Twitter: Users have to pay for offensive posts

People named Joseph Kelly are sentenced to 150 hours community service to create “highly offensive” Twitter posts about Captain Sir Tom Moore, a British Army officer who raises money for the UK National Health Service (NHS) during the pandemic.

Moore became a national figure in England after doing 100 laps around his garden after serving 100 years. He was later knighted by Queen Elizabeth II. On the day Moore died, Kelly, 36, tweeted “the only dead British soldier, burn the old buuuuurn”.

Unlike other countries, the UK has different standards and is not afraid to sue internet users for offensive messages under a law known as the 2003 Communications Act.

The internet is not free from the law

Kelly was found guilty in February last year and faces a possible prison sentence. The UK has laws that allow social media users to be prosecuted for sending messages “very offensive”.

according to NationalKelly was sentenced, while his defense alleges that the user had several Twitter followers at the time, was under the influence of alcohol when he wrote the post, and deleted the tweet 20 minutes later.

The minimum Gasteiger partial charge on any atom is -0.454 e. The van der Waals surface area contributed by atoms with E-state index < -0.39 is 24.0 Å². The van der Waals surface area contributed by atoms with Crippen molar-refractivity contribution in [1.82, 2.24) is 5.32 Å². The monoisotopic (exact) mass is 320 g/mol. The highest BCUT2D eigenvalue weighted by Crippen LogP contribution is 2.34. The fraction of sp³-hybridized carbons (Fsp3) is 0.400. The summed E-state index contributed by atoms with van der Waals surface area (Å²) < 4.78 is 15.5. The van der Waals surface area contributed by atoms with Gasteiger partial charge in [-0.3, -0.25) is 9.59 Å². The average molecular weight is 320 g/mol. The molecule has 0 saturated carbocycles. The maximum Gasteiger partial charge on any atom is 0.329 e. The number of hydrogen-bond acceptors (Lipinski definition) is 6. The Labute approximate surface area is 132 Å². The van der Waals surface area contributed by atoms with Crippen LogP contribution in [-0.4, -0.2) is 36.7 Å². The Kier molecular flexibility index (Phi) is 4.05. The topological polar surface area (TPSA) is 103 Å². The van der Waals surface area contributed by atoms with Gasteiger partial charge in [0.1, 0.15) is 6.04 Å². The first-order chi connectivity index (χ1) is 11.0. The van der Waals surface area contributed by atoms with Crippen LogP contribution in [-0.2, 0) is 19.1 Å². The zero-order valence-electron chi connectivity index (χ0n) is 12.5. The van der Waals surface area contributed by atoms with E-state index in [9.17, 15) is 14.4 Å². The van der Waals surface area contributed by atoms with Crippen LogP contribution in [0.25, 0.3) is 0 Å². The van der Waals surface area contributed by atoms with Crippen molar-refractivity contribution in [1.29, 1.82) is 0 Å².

“He accepted that he was wrong. He didn’t anticipate what would happen. He immediately took action to delete the tweet, but by then the genie was out of the bottle.”said Tony Callahan, Kelly’s defense agent.

“His crime rate was intoxicating posts, at a time when he was struggling emotionally, which he regretted and deleted almost instantly.”

Kelly has a sentence 18 months supervision and 150 working hours has not been paid in the form of a Scottish Community Reimbursement Order (CPO).

We recommend METADATA, the RPP technology podcast. News, analysis, reviews, recommendations and everything you need to know about the world of technology. To hear it better, #StayHome.

Roderick Gilbert

"Entrepreneur. Internet fanatic. Certified zombie scholar. Friendly troublemaker. Bacon expert."

Leave a Reply

Your email address will not be published.